By Maayan Lubell
JERUSALEM (Reuters) -Israel’s parliament was scheduled on Monday to hold a first vote on a bill that limits some Supreme Court power, part of a rebooted judicial overhaul by Prime Minister Benjamin Netanyahu that has set off a deep political crisis.
The drive to change the justice system by Netanyahu’s ruling coalition of nationalist and religious parties has sparked unprecedented protests, stirred concern for Israel’s democratic health among its Western allies and bruised the economy.
Commanding 64 of the Knesset’s 120 seats, Netanyahu’s coalition appeared on course to win the vote, the first of three required for the new bill to be written into law, with protests likely to intensify should that happen.
The new bill seeks a curb on the Supreme Court’s power to void decisions made by the government, ministers and elected officials by ruling them unreasonable.
Critics argue that such a law invites corruption and abuses of power. Proponents say it will facilitate effective governance by curbing court intervention.
“It is not the end of democracy, it strengthens democracy,” Netanyahu said in a video statement released at sundown as the Knesset debated the bill.
“Even after the amendment court independence and civil rights in Israel will not be harmed in any way. The court will continue to oversee the legality of government action and appointments,” Netanyahu said.
His statement did little to calm opponents.
The sound of protesters rallying outside the Supreme Court before marching to parliament could be heard loud and clear at the nearby Bank of Israel, after governor Amir Yaron urged the government to seek broad agreements over legislation of judicial reforms that would safeguard institutional independence.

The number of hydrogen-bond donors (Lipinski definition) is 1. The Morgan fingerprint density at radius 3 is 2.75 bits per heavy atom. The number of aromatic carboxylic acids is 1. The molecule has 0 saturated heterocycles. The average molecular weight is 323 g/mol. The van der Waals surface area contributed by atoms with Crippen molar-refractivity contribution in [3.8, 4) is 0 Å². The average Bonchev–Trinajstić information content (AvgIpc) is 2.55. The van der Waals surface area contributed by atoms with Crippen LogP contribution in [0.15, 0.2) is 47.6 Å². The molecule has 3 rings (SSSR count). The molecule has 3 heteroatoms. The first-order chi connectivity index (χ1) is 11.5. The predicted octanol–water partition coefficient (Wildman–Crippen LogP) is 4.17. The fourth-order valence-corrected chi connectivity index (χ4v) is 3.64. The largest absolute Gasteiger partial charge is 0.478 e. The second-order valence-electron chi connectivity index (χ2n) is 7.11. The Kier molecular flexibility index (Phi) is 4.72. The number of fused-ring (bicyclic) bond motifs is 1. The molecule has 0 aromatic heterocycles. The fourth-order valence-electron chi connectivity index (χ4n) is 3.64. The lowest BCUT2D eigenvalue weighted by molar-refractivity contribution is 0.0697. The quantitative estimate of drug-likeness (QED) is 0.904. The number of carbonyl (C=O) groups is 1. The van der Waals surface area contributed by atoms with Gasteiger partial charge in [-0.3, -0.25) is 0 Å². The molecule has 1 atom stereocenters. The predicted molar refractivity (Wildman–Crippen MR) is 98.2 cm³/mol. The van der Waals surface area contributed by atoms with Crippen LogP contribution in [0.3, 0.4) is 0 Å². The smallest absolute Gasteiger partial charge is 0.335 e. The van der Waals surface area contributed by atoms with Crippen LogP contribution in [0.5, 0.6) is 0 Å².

“Continued uncertainty is liable to have notable economic costs,” Yaron told reporters, citing an excess depreciation of the shekel and underperformance of Israel’s stock market.
Netanyahu – who is on trial on graft charges he denies – has played down economic fallout from the campaign. On Sunday he signalled impatience with the demonstrations that have flared anew while protesters promised nationwide disruptions on Tuesday should the bill pass a first vote.
Divisions over his overhaul have cut deep through Israeli society. Netanyahu had paused it for compromise talks with the opposition hosted by Israel’s president Isaac Herzog, but that collapsed in June and the coalition restarted legislation.
Herzog called on the sides to resume talks in order to resolve “the fundamental issues that are tearing us apart.”
(Additional reporting by Steven Scheer; Writing by Maayan Lubell; Editing by Peter Graff, William Maclean)
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